What is your Vision?
Sure, we got a pretty good Vision and Mission statement for the company. We even have our Core Values and we take them very seriously. Everyone joining the company has to go through a one-week orientation programme…
Hey, I got to go for a meeting!
Oh! You are talking about My Vision. Well, let me finish the project first. We are already delayed by three months!
Can we take up this topic in our next offsite? You know, it fits such an environment, the resort we are going to is just the ideal location to reflect, envision the future and come back fully charged…to get the numbers back in line by next quarter!
In my interactions with senior managers over the years, whether as a practising manager or later as an Executive Coach | Growth Facilitator, few buzzwords unfailingly wormed their way into our deliberations:
Strategy, Vision, Execution, Competitive Advantage, Leadership and Management.
Another constant has been the requirement in every forum to qualify these words despite they being as aged as the word Manager. Mind you, the need was never due to the lack of intelligence or experience of the managers I was interacting with. It was rather to facilitate their thoughts to find application of these buzzwords in their respective contexts and priorities. I made myself go through the same, as I took on more and more complex responsibilities in my journey as a manager. In this piece, my intention is not to go into the qualifications, but to look at the ‘inclination to use’ these incorrigible words by senior managers in their contexts and priorities.
When arranged as per the preferred inclination to use by most managers, I found them latching on to three of the buzzwords with ease (in the order given below). The key aspects that their minds associated these words with are given alongside:
- Execution – Processes, systems, tools, technology, machines, headcount, etc. (details that answer How, with What, Who and When the execution will take place)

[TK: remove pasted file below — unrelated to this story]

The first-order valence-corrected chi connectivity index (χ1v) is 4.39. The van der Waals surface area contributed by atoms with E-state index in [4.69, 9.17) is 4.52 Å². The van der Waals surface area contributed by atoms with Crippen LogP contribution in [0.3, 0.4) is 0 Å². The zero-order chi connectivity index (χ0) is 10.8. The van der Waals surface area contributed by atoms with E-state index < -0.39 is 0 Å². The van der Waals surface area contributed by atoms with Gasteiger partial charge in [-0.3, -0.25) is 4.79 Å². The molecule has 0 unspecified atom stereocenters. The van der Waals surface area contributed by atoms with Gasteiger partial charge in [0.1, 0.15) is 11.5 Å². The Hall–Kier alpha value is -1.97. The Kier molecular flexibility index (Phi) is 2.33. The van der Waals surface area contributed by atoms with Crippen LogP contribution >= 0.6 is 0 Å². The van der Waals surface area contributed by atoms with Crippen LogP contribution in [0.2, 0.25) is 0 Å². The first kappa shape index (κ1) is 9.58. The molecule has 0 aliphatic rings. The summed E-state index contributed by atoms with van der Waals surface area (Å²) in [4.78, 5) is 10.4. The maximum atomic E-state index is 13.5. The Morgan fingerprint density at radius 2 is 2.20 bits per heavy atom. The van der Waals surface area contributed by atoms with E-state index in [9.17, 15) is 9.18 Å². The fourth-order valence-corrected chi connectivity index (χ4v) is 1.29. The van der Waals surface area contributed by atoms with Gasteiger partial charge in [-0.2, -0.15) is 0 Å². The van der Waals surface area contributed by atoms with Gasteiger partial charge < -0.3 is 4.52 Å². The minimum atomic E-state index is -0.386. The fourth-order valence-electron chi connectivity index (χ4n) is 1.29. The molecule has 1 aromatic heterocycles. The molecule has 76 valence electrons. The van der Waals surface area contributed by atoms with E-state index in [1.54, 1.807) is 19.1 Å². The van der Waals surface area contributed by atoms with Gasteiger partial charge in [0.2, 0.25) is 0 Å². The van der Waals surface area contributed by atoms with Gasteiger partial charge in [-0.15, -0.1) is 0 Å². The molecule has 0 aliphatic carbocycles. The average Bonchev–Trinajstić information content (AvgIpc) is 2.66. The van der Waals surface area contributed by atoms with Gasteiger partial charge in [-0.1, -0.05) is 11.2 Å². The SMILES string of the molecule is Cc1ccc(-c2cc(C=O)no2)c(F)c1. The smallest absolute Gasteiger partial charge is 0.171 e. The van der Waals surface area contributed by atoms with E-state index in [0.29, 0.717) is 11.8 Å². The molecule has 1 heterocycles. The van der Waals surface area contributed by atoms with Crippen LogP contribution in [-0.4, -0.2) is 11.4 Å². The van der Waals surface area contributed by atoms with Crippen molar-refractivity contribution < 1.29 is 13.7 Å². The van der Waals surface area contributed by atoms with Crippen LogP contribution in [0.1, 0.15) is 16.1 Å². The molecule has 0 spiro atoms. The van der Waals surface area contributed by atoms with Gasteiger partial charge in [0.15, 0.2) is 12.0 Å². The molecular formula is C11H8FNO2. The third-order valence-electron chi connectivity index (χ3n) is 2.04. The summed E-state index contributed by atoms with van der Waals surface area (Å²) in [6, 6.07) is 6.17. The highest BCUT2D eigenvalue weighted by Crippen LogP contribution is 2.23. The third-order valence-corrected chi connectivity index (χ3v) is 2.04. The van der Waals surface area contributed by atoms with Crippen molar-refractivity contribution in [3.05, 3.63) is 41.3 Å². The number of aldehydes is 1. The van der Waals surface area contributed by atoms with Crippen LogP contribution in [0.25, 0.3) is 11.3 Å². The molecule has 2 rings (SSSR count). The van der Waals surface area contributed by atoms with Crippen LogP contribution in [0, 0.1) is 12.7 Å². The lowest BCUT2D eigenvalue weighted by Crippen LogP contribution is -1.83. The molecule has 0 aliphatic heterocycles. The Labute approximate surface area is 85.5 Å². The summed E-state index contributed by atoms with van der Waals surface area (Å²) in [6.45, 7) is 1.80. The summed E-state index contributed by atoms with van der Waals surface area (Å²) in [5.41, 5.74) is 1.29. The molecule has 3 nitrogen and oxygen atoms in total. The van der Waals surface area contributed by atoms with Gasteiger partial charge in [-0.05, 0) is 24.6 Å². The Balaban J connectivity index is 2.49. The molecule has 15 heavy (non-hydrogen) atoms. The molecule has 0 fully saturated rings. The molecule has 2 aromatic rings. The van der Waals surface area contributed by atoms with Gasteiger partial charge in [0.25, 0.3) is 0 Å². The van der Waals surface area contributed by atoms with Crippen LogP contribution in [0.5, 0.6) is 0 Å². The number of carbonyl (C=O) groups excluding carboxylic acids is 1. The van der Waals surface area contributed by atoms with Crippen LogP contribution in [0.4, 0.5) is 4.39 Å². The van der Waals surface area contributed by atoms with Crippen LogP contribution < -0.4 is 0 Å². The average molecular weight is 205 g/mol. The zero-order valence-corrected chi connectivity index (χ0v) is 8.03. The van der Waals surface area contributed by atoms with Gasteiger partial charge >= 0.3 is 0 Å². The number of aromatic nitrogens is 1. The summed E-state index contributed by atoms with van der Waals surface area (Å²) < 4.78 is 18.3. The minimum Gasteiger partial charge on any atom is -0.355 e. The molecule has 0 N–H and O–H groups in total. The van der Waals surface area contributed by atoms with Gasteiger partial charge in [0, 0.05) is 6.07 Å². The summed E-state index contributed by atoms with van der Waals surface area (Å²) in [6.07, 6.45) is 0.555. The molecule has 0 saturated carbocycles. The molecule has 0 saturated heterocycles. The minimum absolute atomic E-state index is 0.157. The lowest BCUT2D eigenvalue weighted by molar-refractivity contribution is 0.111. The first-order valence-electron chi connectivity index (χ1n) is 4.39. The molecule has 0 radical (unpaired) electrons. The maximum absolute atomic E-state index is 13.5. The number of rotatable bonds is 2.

- Competitive Advantage – Important for presentations during strategy meetings but that is not what you deal with in your everyday work. It is already set! (by whom is not a question most find healthy to discuss).
- Leadership – Great topic; everyone wants to talk about it in offsites and most volubly when concerning others – like icons, case studies – uncomfortable when the focus is brought on to oneself (alas! but, that is where leadership begins).
It was not that they did not like to use the other three buzzwords, but I found most managers doing that when tasked to do so. Now, by definition, senior managers have a much bigger responsibility than others for the other three, namely, Strategy, Vision and Management. Then why does one find most not inclined to use them for their own contexts. One reason could be that these three buzzwords do not get worked upon in the daily practice of managerial life. Surely, what managers are involved in on a daily basis is Execution and that too with hardly any change decisions to be made for the constituents, their minds associate it with. Obviously, one does not need to change processes, systems, tools, technology, machines or headcount every week or for that matter, every quarter.